Cross-border Texting Getting Cheaper In Europe

Dennis Faas's picture

European mobile phone users should see the cost associated with 'texting' other countries on their continent drop by around two-thirds if regulators have their way. The European Commission is to crack down on network carriers which charge 'rip-off' prices when sending a text message (also known as an SMS) to somebody in another country.

According to the European official in charge of telecoms, Viviane Reading, texts from one country to another cost more than 10 times as much as those sent domestically. She says the fees carriers impose are around 32 times the actual costs they incur in transmitting the message.

At the moment, a cross-border text costs an average of 29 euro cents (approximately 46 US cents). If Reading has her way, that would drop to somewhere around 11-15 euro cents. (Source:

It looks like the officials will have to resort to regulation. Back in February, Reading urged carriers to drop the price to 12 euro cents, but only one of the 90 continent-wide firms did so. Network carriers have pointed out that charges are falling from year to year and argue that the free market should determine rates rather than politicians.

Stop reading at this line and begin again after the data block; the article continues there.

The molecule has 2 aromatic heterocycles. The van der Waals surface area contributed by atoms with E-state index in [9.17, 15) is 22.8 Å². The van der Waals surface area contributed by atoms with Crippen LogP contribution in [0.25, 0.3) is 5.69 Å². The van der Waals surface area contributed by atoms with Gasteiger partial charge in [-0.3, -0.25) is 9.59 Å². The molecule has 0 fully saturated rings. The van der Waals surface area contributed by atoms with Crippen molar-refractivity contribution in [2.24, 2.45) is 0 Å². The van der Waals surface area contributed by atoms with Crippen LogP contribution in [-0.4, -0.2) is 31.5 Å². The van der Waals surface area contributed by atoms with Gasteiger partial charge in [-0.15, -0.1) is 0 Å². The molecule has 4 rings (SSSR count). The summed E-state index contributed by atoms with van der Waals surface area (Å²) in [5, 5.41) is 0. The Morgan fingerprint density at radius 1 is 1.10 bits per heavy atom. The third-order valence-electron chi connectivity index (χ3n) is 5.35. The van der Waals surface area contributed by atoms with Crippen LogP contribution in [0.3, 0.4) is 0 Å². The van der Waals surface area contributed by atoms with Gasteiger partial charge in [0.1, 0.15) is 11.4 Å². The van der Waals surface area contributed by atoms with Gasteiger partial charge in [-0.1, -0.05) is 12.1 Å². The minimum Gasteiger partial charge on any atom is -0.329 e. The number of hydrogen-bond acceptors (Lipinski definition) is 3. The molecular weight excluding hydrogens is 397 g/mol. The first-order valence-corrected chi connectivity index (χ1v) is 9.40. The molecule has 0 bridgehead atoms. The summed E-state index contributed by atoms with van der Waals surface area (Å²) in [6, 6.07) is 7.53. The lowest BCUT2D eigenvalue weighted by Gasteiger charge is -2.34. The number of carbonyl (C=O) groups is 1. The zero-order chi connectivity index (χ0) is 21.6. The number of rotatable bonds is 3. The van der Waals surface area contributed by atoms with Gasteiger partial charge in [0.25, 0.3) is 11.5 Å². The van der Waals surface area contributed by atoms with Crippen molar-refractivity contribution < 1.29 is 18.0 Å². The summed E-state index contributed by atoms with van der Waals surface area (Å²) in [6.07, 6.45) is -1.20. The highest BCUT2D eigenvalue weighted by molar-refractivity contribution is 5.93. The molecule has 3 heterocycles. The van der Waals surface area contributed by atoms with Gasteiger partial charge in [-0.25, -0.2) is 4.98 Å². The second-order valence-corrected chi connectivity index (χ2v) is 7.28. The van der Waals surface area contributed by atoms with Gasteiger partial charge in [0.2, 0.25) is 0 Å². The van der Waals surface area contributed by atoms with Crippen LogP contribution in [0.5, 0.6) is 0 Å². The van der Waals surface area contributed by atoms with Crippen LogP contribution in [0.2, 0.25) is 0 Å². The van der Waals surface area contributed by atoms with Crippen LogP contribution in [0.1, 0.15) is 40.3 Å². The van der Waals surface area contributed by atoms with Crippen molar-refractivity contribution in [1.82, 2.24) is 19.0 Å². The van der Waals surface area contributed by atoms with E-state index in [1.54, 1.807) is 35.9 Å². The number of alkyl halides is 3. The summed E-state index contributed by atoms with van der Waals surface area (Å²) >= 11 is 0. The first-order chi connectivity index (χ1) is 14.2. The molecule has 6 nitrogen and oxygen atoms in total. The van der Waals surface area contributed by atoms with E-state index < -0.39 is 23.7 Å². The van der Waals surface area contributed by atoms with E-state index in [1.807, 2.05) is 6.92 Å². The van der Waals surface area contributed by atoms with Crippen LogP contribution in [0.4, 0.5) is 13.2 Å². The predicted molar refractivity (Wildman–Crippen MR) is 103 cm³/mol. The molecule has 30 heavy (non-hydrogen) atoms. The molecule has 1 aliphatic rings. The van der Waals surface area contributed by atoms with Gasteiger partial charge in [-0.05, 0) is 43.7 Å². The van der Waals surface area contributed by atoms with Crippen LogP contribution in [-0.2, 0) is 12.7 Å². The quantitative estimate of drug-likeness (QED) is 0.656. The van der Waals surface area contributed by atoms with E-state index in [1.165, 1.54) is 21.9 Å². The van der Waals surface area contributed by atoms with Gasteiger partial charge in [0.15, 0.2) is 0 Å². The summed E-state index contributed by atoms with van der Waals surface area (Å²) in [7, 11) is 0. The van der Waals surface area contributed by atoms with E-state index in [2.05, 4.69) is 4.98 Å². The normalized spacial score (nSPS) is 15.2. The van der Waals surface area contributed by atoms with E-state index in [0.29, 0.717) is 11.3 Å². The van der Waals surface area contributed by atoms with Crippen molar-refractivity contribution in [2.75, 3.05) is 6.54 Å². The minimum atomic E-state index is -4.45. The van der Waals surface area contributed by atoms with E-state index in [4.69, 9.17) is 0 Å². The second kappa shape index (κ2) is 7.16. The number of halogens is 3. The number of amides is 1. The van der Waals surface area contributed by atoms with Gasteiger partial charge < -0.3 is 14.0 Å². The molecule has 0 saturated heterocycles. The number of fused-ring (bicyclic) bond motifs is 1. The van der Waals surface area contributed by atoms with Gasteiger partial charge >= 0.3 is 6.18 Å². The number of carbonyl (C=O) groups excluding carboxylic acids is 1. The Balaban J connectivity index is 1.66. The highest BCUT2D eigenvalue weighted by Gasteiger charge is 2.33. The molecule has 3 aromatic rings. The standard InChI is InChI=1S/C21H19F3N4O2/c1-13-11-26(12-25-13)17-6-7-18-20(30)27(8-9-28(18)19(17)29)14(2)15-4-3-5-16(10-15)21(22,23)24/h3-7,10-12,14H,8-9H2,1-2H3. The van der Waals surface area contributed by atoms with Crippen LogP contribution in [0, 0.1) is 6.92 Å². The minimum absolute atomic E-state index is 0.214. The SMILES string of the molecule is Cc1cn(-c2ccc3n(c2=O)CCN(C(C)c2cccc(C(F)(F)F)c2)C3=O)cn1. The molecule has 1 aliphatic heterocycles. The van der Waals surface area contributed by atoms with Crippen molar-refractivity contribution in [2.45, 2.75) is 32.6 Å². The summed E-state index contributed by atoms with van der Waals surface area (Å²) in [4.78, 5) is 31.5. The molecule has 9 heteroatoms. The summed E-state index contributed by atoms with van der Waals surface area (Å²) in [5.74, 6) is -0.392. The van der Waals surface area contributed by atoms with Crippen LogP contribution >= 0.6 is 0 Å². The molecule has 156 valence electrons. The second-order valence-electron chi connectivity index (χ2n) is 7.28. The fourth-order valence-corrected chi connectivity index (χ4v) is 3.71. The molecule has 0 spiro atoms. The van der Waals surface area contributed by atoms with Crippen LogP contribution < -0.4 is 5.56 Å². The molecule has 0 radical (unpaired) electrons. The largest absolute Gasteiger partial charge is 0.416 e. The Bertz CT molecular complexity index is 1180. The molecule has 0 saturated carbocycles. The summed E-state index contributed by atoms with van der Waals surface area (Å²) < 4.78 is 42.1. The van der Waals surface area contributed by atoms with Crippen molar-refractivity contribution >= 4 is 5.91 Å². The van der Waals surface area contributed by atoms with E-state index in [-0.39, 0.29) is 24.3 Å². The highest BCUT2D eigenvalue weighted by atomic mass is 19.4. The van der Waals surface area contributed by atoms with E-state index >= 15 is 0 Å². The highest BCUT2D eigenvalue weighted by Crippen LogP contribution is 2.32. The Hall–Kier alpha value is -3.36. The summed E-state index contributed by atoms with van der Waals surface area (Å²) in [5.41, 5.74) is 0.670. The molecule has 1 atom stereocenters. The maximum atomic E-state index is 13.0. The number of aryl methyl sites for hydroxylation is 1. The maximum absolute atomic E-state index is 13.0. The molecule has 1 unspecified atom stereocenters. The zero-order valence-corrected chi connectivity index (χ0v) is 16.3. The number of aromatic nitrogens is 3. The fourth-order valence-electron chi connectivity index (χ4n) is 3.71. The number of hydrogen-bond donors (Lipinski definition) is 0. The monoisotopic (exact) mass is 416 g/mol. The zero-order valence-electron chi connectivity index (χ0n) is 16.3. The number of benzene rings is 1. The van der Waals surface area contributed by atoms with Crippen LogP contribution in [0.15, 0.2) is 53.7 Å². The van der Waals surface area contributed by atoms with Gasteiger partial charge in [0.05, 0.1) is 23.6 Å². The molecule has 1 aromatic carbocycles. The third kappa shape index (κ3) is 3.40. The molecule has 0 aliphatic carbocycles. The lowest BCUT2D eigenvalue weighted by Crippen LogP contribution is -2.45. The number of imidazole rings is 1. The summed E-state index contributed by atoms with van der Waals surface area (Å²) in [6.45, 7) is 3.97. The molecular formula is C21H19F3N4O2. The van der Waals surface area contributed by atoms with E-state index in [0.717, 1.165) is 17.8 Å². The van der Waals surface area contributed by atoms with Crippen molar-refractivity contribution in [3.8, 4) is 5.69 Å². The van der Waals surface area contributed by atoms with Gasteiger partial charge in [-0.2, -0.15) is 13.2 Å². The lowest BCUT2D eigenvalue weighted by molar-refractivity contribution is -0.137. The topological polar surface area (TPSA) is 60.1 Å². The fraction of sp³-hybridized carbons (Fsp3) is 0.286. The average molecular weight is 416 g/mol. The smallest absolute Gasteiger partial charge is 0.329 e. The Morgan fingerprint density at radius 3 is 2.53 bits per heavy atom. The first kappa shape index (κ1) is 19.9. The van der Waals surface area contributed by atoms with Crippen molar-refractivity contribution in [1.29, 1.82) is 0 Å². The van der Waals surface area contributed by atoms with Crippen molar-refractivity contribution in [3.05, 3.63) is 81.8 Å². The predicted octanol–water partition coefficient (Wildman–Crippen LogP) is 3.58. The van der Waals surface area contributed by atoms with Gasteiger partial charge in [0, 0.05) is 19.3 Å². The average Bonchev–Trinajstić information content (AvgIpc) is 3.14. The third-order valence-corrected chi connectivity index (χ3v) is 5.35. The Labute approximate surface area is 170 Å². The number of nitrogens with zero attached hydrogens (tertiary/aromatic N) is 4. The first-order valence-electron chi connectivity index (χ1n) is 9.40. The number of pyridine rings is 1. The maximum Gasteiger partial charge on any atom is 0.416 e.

The new plan, which is backed by regulators from all 29 European Union countries, follows a similar cap last year on voice calls, which will force a cut of around 60% until 2010. It's likely this will be extended until 2013. (Source:

To impose a similar cap on text messages, Reading's office will need to draft legislation and have it passed by the European Parliament. The government of each member country will then have to incorporate the new regulations into domestic laws.

Cross-border texts are more common than you might imagine in Europe: there are an estimated 25 billion each year. As well as people sending texts home when abroad on holiday, liberal labour laws mean many Europeans move to another country to work, leaving friends and family behind.

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